Leather should be kept out of direct sunlight.
Leather should be cleaned regularly. First, use a soft cloth or micro-fiber cloth to dust the surface. Saddle soap works beautifully on leather.
Another option for cleaning leather is to take a damp cloth, wipe it across moisturizing soap and lather the leather. Don’t rinse — buff for a nice shine.
Remember: When removing spots from leather, always test any cleaning method on an out-of-the-way spot first.
One tip for removing spots from leather is to dip a cotton swab into rubbing alcohol and rub the spot. This can work for removing ink spots as well. If this doesn’t work, you can use non-oily cuticle remover. (Note: That is cuticle remover, not nail-polish remover.) Leave it on overnight and wipe it off with a damp cloth.
To remove normal spots from leather, use the following Royal homemade recipe:
1 part lemon juice
1 part cream of tartar
Simply work the paste into the spot with a soft cloth, and if soils remain after working it in, let it sit for a few hours. Come back and apply a little more paste, work it in and wipe clean.
Water spots can be removed from leather by moistening the area again with a little water, then letting it dry or gently blowing dry. Never place leather in the sun to dry.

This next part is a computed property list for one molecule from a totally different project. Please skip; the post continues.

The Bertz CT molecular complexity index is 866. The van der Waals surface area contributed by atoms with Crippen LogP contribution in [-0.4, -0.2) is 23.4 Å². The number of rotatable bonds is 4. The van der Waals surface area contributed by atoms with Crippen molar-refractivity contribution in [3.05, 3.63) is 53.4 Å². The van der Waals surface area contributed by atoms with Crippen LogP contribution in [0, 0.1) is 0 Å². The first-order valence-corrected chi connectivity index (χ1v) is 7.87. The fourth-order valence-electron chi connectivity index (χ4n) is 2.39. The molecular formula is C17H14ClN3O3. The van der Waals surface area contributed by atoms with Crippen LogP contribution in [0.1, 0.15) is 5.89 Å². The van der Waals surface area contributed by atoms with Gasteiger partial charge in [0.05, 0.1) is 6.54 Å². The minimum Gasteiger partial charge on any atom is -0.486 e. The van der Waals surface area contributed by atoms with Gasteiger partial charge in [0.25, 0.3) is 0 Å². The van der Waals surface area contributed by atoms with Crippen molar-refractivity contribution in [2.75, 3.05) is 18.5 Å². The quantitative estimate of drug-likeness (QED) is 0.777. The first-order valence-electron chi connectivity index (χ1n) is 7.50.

To remove road salt from leather (could be on shoes, coat, etc.), try this simple recipe:
1 part water
1 part white vinegar
Take a cloth and dip into the solution, then blot over the shoes or coat lightly to remove the salt. This may have to be repeated several times to clean the entire surface. When you finish they should look almost like new. Be sure to wipe leather shoes with a damp cloth frequently, and keep them well polished with a paste.
To keep leather supple, use the following homemade recipe (a Hide Food concoction) from Spacio:
1 part white vinegar
2 parts linseed oil
Jar with a lid
Pour the solution into a jar with a lid, shake well and apply to the leather with a soft cloth. Let it sit for 12 hours and buff. If the cloth starts to soil, be sure to change it often. Store the leftover solution for future usage.
Removing spots on suede is a whole different problem. For suede shoes, try an art gum eraser first and if that doesn’t do the trick, use undiluted white vinegar on a soft cloth, and be sure to blot — never rub when cleaning suede. Once the spot is gone, take a shoe brush and rework the nap of the suede. Let dry.